If this was the inception of a dream, there have been others that Khaitan has continued to follow. In the mid 2000s, at a nightclub in Las Vegas, Khaitan, had another epiphany. “I saw all the tables ordering bottles of Grey Goose vodka,” he recalls. Vodka was having a global moment, but in India its consumption was a fraction of the global rate (it accounts for 3.5 percent of spirits consumption annually in India, compared to 32 percent globally). However, convinced that younger, party-going Indians would want an indigenous vodka priced higher than other India-made vodkas but lower than imported ones, Khaitan launched Magic Moments in 2006. It was a direct competition to Diageo’s Smirnoff that had helped grow the vodka market in India.
“When I came back from Vegas, I wanted to launch the vodka and told my father, who asked me for a business plan. I told him, there was no business plan, just my belief that it would work,” says Khaitan.
While Khaitan has been telling us about his beliefs as an entrepreneur, lady finger ‘sashimi’ arrives at the table. This is just a salad of steamed okra and one of the inventive, healthy options on the menu. Then, there are bao dumplings with syringes full of balsamic and truffle oil injected into them, more proof of the chef and Khaitan’s desire for inventiveness.
However, when we rave about the tried-and-tested Bullet Chicken, a popular best-seller at Hyatt’s The China Kitchen for over a decade, Khaitan’s eyes light up, “Oh, we must have that too,” calling for what is essentially a poshed up chilli chicken, where chunky bell peppers have been replaced by beauteous round whole red chillies, glistening in oil.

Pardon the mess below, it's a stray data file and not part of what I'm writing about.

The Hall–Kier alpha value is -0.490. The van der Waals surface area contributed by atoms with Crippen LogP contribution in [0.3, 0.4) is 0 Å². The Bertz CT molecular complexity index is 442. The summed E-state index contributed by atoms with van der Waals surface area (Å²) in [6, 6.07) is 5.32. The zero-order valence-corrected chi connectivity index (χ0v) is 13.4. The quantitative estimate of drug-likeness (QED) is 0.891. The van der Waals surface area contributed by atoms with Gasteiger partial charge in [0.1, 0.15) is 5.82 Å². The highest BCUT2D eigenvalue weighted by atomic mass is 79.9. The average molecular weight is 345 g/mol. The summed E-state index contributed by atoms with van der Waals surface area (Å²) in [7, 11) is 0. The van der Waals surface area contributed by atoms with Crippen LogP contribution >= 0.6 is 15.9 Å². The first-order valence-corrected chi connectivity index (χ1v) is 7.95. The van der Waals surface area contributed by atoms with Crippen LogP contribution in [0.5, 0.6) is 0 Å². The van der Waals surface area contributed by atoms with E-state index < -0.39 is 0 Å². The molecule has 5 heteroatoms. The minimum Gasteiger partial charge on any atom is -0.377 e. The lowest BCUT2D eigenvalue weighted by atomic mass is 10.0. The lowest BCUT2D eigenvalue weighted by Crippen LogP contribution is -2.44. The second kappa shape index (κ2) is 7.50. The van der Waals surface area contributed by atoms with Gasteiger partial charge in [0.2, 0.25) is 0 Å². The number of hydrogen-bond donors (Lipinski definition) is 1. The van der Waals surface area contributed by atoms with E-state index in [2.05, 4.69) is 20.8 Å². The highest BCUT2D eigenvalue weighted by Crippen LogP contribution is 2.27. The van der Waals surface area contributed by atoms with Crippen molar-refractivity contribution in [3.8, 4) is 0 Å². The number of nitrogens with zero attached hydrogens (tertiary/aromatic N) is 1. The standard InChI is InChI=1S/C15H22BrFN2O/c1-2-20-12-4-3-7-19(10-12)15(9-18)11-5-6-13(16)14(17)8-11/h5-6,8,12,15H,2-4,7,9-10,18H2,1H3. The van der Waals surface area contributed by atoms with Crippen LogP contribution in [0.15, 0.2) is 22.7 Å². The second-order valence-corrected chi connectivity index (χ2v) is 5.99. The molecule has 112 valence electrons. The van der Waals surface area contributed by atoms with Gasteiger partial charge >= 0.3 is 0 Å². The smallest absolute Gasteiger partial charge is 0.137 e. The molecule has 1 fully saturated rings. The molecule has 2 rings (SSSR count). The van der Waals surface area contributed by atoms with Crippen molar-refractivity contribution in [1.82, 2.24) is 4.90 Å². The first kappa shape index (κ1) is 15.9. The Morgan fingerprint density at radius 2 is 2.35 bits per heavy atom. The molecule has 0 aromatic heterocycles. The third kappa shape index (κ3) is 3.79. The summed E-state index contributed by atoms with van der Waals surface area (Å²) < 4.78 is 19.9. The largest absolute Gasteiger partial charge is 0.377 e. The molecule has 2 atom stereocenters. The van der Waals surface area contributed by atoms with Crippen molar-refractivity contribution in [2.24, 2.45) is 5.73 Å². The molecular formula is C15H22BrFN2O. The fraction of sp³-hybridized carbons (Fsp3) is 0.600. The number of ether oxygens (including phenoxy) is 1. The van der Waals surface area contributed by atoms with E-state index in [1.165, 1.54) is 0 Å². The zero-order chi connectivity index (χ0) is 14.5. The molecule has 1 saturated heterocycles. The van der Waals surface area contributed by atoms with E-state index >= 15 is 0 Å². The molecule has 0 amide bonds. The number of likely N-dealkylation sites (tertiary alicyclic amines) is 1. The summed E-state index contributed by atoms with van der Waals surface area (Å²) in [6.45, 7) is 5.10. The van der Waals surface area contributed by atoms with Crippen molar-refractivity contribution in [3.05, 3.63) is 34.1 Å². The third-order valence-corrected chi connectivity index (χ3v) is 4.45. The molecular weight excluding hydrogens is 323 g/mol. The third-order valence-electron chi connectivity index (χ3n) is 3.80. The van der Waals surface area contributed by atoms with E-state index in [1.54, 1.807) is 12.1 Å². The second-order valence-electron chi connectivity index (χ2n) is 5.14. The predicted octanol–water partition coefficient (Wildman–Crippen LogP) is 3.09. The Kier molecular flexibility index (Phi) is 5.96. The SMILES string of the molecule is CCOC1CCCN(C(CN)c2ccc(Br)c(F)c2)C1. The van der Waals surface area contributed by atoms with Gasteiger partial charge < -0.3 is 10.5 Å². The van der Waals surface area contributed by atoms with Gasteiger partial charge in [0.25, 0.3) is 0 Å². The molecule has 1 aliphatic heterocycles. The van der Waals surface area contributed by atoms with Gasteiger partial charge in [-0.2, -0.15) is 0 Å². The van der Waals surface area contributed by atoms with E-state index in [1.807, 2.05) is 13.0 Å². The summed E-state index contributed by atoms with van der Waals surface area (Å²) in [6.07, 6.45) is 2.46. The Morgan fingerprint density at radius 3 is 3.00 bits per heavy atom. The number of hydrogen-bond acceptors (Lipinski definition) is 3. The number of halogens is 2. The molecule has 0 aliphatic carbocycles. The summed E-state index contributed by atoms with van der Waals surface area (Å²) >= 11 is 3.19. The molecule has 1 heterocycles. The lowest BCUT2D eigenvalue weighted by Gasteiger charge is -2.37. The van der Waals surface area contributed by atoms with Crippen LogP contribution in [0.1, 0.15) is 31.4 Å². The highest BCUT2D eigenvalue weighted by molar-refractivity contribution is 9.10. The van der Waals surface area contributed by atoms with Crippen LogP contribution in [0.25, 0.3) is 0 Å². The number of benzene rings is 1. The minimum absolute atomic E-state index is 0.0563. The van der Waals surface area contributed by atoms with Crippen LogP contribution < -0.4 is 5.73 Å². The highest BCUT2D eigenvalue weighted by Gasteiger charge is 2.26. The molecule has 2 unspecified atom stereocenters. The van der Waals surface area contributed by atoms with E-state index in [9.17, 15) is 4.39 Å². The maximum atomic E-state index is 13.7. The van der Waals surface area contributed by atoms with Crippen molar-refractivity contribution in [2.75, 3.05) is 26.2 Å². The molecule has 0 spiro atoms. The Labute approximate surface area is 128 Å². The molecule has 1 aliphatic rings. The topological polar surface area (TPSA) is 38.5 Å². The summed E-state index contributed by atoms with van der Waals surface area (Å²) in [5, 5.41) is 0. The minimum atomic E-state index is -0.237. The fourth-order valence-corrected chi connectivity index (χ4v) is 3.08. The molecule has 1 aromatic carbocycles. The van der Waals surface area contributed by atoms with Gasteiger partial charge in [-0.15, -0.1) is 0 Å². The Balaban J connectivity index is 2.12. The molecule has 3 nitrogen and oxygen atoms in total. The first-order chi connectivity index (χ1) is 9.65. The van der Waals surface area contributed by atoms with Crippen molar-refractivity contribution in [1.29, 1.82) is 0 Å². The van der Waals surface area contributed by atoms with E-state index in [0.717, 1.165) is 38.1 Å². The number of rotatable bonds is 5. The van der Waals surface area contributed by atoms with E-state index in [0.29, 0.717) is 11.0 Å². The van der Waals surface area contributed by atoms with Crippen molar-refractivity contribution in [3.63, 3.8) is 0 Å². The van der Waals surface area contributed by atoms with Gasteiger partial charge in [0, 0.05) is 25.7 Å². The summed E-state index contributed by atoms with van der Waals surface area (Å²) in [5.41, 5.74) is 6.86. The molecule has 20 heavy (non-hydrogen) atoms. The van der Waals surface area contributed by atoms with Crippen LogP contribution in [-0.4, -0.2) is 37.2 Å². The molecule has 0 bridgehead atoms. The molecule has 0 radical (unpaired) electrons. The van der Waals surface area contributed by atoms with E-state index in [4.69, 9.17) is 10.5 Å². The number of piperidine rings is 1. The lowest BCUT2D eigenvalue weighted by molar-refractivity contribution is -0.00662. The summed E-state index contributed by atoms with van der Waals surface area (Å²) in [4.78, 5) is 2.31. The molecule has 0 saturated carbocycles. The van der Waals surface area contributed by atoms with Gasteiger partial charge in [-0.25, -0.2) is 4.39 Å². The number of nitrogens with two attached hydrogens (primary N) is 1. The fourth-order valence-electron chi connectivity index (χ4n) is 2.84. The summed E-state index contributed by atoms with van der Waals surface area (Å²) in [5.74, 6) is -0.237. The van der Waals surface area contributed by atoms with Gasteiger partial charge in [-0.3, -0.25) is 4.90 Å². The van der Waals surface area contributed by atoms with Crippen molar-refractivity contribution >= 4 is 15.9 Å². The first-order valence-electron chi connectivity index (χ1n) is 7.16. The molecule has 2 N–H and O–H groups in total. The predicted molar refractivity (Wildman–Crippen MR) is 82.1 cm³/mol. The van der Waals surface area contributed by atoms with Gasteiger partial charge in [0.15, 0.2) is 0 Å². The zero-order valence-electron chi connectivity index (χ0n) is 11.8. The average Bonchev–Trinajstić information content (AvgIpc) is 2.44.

The conversation veers back to restaurants, and Khaitan mentions this is not his first time as a restaurateur. About a decade ago, he had got together with friends like Dabur’s Amit Burman (who now runs the restaurant company LiteBite, with several brands) and the Somany Group’s Abhishek Somany to open The Forum, a splashy lounge bar in Delhi. As a young food critic, I remember going to The Forum, but coming back more impressed with the huge investment (for that time) of ₹2.5 crore, according to market sources, it had attracted. The restaurant world had been abuzz with this scale, as more modest restaurants could be set up for ₹40-70 lakh.
The ‘cigar’ at the restaurant is actually chocolate and the ash comes from broken bits of sweet almonds
Image: Madhu Kapparath
If Rampur, as an Indian single malt, is the toast of the whisky drinking world, Khaitan, forever in a quest to lead the spirits business, has been looking to up the game by playing in the upscale segment. This is perhaps also because he has realised that this would be the only effective strategy against foreign brands looking to play the price game. By creating Rampur, packaging it in a silken pouch that is reminiscent of India’s erstwhile princely state and the culture of luxury, and then selling it only internationally to create an aura of desirability (“there is a demand for anything that is scarce,” he says), Khaitan entered the luxury league in the spirits business.
Then, last year, he created Jaisalmer, an Indian craft gin that, again, is to be made and marketed in limited quantities as a high-end, high quality spirit associated with images of royalty, luxury and opulence. Apart from foreign brands, Indian craft gins like the Goa-produced Hapusa, Strangers and Sons, and now Jaisalmer are shaking up a category once dominated with low-on-quality-and-price products made domestically.
As we discuss the merits of these, the dessert tray comes up. Individual portions of pudding, layered cake and other bites are arranged artfully but the show stealer is the ‘cigar’. As we bite into it, we realise that it is chocolate, and the “ash” comes from broken bits of sweet almonds. Inventiveness can be sweet.
(This story appears in the 15 March, 2019 issue of Forbes India. You can buy our tablet version from Magzter.com. To visit our Archives, click here.)